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The Cleveland Cavaliers, often referred to as the Cavs, are an American professional basketball team based in Cleveland. The Cavaliers compete in the NationalThe Cleveland Cavaliers, often referred to as the Cavs, are an American professional basketball team based in Cleveland. The Cavaliers compete in the National Basketball Association (NBA) as a member of the league's Eastern Conference Central Division. The team began play as an expansion team in 1970, along with the Portland Trail Blazers and Buffalo Braves. Home games were first held at Cleveland Arena from 1970 to 1974, followed by the Richfield Coliseum from 1974 to 1994. Since 1994, the Cavs have played home games at Rocket Mortgage FieldHouse in downtown Cleveland, which is shared with the Cleveland Monsters of the American Hockey League. Dan Gilbert has owned the team since March 2005. The Cavaliers opened their inaugural season losing their first 15 games and struggled in their early years, placing no better than sixth in the Eastern Conference during their first five seasons. The team won their first Central Division title in 1976, which also marked the first winning season and playoff appearance in franchise history, where they advanced to the Eastern Conference Finals. The franchise was purchased by Ted Stepien in 1980. Stepien's tenure as owner was marked by six coaching changes, questionable trades and draft decisions, and poor attendance, leading to $15 million in financial losses. The Cavs went 66–180 in that time and endured a 24-game losing streak spanning the 1981–82 and 1982–83 seasons. George and Gordon Gund purchased the franchise in 1983. During the latter half of the 1980s and through much of the 1990s, the Cavs were a regular playoff contender, led by players such as Mark Price and Brad Daugherty, and advanced to the Eastern Conference Finals in 1992. After the team's playoff appearance in 1998, however, the Cavs had six consecutive losing seasons with no playoff action. Cleveland was awarded with the top overall pick in the 2003 draft, and they selected LeBron James. Behind James and Zydrunas Ilgauskas, the Cavaliers again became a regular playoff contender by 2005. They made their first appearance in the NBA Finals in 2007 after winning the first Eastern Conference championship in franchise history. After failing to return to the NBA Finals in the ensuing three seasons, James joined the Miami Heat in 2010. As a result, the Cavaliers finished the 2010–11 season last in the conference, enduring a 26-game losing streak that, as of 2017, ranks as the longest in NBA history for a single season and second overall. Between 2010 and 2014, however, the team won the top pick in the NBA draft lottery three times, first in 2011 where they selected Kyrie Irving, and again in 2013 and 2014. LeBron James returned to the Cavs in 2014 and led the team to four straight NBA Finals appearances. In 2016, the Cavaliers won their first NBA Championship, marking Cleveland's first major sports title since 1964. The 2016 NBA Finals victory over the Golden State Warriors marked the first time in Finals history a team had come back to win the series after trailing three games to one. The Cavaliers have made 22 playoff appearances, and won seven Central Division titles, five Eastern Conference titles, and one NBA title.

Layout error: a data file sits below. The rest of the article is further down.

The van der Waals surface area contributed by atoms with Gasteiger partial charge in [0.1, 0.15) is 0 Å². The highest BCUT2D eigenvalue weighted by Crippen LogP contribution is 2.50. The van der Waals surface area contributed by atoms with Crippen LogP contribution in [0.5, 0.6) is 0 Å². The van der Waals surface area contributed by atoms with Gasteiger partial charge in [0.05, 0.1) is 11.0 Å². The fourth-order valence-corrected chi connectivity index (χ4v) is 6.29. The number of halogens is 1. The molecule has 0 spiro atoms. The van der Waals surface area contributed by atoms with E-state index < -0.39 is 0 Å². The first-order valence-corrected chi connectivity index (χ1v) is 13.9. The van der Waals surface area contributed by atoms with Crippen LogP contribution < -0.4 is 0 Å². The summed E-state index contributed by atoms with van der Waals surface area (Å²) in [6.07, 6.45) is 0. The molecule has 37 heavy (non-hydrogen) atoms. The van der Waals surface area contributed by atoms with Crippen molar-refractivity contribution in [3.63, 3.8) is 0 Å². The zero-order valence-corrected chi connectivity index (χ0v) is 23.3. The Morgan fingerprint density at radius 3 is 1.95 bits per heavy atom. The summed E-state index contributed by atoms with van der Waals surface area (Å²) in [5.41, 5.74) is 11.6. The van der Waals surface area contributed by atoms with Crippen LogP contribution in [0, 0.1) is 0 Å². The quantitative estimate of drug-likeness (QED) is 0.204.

The Sacramento Kings are an American professional basketball team based in Sacramento, California. The Kings compete in the National Basketball AssociationThe Sacramento Kings are an American professional basketball team based in Sacramento, California. The Kings compete in the National Basketball Association (NBA) as a member of the Western Conference's Pacific Division. The Kings are the only team in the major professional North American sports leagues located in Sacramento. The team plays its home games at the Golden 1 Center. Their best seasons to date in the city were in the early 2000s, including the 2001–02 season when they had the best record in the NBA at 61–21 (a winning percentage of .744). The franchise began with the Rochester Seagrams (a semi-professional team) from Rochester, New York that formed in 1923 and hosted a number of teams there over the next 20 years. They joined the National Basketball League in 1945 as the renamed Rochester Royals, winning that league's championship in their first season, 1945–46. They later jumped with three other NBL teams to the Basketball Association of America, forerunner of the NBA, in 1948. As the Royals, the team was often successful on the court, winning the NBA championship in 1951. The team, however, found it increasingly difficult to turn a profit in the comparatively small market of Rochester and relocated to Cincinnati in 1957, becoming the Cincinnati Royals. In 1972 the team relocated again, this time to Kansas City, Missouri, and was renamed the Kansas City-Omaha Kings because it initially split its home games between Kansas City and Omaha, Nebraska. In 1975, the Kings ceased playing home games in Omaha and in 1977 simply became the Kansas City Kings. The team again failed to find success in its market and moved yet again to Sacramento in 1985, where they continue to reside today.